Thursday, July 20, 2017

No Reverence for Earwigs

There was an earwig in my kitchen sink this morning. 

I turned the faucet on full blast and swooshed the insect down the garbage disposal (which was turned on). As I saw it disappear, I wondered, What would Albert Schweitzer have done? 

I remembered hearing a story about Dr. Schweitzer moving his place setting rather than disturbing the ants parading across the table somewhere in Africa where he was doing great humanitarian things.

I don’t know if that story is true or just an illustration of his philosophy of “Reverence for Life” (for which he was awarded the 1952 Nobel Peace Prize). He wrote: “The laying down of the commandment to not kill and to not damage is one of the greatest events in the spiritual history of mankind.” 

The Wikipedia entry calls him a French-German theologian, organist, writer, humanitarian, philosopher, and physician. 

Whatever else he was, he considered his work as a medical missionary his personal atonement for European colonizers. He wrote: “Oh, this 'noble' culture of ours! It speaks so piously of human dignity and human rights and then disregards this dignity and these rights of countless millions and treads them underfoot, only because they live overseas or because their skins are of different color.” 

I agree with so much of what Dr. Schweitzer wrote and did. 

And yet. 

It was an earwig!

Saturday, July 15, 2017

Indelible Memory

It was time for it to come down. A decade ago I taped an odd collage onto the pantry entrance wall. On a piece of black construction paper, now faded, was an obituary for Jean K. Brabandt … and a little prose/poem I had written in response to her death.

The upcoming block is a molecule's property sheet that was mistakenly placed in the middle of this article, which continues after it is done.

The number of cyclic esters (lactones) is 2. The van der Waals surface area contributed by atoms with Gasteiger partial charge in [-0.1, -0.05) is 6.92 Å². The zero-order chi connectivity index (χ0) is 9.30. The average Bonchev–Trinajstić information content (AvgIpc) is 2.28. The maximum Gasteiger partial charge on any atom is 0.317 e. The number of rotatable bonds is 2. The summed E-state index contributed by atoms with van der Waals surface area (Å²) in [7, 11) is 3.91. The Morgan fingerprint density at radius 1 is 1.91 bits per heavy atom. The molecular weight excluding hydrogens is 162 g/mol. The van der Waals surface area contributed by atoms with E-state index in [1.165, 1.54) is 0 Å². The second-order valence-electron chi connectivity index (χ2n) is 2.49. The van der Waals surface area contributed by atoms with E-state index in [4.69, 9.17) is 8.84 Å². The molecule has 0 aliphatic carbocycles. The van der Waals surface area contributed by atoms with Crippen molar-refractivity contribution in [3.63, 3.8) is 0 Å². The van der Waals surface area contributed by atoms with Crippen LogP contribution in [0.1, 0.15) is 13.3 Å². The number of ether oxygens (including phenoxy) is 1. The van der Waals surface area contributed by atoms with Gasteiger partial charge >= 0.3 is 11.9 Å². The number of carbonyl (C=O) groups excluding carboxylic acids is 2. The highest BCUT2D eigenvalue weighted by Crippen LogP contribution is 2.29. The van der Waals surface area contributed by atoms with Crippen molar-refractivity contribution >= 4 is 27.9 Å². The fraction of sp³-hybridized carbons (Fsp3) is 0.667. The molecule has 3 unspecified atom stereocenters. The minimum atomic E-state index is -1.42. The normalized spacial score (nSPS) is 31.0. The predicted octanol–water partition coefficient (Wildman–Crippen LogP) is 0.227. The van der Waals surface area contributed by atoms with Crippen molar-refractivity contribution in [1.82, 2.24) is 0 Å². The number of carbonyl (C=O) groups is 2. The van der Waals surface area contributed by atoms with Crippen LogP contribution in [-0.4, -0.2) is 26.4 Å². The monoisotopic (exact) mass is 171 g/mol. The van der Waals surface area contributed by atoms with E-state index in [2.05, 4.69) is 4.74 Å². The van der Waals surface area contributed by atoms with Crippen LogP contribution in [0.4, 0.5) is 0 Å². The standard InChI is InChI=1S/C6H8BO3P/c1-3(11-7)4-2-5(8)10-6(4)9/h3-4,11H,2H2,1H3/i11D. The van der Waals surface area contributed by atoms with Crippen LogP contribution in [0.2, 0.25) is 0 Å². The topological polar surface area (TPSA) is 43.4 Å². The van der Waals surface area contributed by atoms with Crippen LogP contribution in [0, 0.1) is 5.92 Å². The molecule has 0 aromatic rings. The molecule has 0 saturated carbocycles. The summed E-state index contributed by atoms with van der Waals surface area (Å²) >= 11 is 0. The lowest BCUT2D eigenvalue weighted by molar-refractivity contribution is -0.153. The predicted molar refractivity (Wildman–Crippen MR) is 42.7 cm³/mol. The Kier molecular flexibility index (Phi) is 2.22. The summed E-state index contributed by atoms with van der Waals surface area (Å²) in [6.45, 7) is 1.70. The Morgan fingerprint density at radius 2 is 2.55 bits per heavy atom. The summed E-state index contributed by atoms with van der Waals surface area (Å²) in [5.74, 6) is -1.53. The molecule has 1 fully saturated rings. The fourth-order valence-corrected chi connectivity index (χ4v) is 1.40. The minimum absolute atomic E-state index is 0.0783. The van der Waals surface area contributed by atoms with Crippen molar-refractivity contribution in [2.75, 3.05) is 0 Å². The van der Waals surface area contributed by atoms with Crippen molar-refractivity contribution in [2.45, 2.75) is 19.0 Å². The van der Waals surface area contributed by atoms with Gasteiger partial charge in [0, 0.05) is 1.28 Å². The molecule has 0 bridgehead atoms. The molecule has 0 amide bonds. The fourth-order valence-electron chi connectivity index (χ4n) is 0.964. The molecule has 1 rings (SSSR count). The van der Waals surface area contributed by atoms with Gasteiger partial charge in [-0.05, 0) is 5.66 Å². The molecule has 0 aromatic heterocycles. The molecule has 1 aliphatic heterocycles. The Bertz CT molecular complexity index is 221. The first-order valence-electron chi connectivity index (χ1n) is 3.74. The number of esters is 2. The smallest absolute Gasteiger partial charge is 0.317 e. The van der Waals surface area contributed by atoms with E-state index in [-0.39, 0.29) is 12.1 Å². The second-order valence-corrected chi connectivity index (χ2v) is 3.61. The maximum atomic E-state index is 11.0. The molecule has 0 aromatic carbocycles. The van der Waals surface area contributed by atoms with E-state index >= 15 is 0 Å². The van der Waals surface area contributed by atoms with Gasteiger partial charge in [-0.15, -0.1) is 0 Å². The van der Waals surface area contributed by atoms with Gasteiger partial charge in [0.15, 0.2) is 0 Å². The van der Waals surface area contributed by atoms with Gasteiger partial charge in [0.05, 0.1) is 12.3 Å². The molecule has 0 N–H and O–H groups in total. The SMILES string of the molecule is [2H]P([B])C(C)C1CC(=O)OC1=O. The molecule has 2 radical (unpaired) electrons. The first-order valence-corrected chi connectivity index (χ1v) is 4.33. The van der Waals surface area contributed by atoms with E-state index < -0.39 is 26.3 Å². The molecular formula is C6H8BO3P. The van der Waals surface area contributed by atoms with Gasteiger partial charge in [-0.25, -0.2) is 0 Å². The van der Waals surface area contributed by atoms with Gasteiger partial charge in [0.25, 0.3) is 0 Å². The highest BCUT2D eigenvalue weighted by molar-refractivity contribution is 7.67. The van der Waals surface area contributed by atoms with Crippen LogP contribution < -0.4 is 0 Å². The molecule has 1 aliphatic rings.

Jean was one of my first buddies in Loveland. We’d get together for lunch or just a cup of tea. Her sense of humor, or rather, her sense of delight, was what drew me to her. Tiny and spunky, she was full of surprises. I visited her little senior living apartment which she had somehow made habitable. When I commented on a lovely watercolor on one wall, she offered to show me others and promptly pulled another half dozen out from under her bed. 

The fact that she was more than 20 years older than I was irrelevant. We both had personal histories in the Chicago area. We both had traveled abroad. We went to the same church. And we loved to laugh together. 

The little prose/poem I wrote was sort of an apology. She had said that her doctor advised her to eat low-salt soup. I found some and was going to call to deliver the cans but time slipped away. Then she slipped away. 

For 10 years, I kept the faded obituary and prose poem as a reminder. The time to reach out to friends is always sooner than later. 

Always.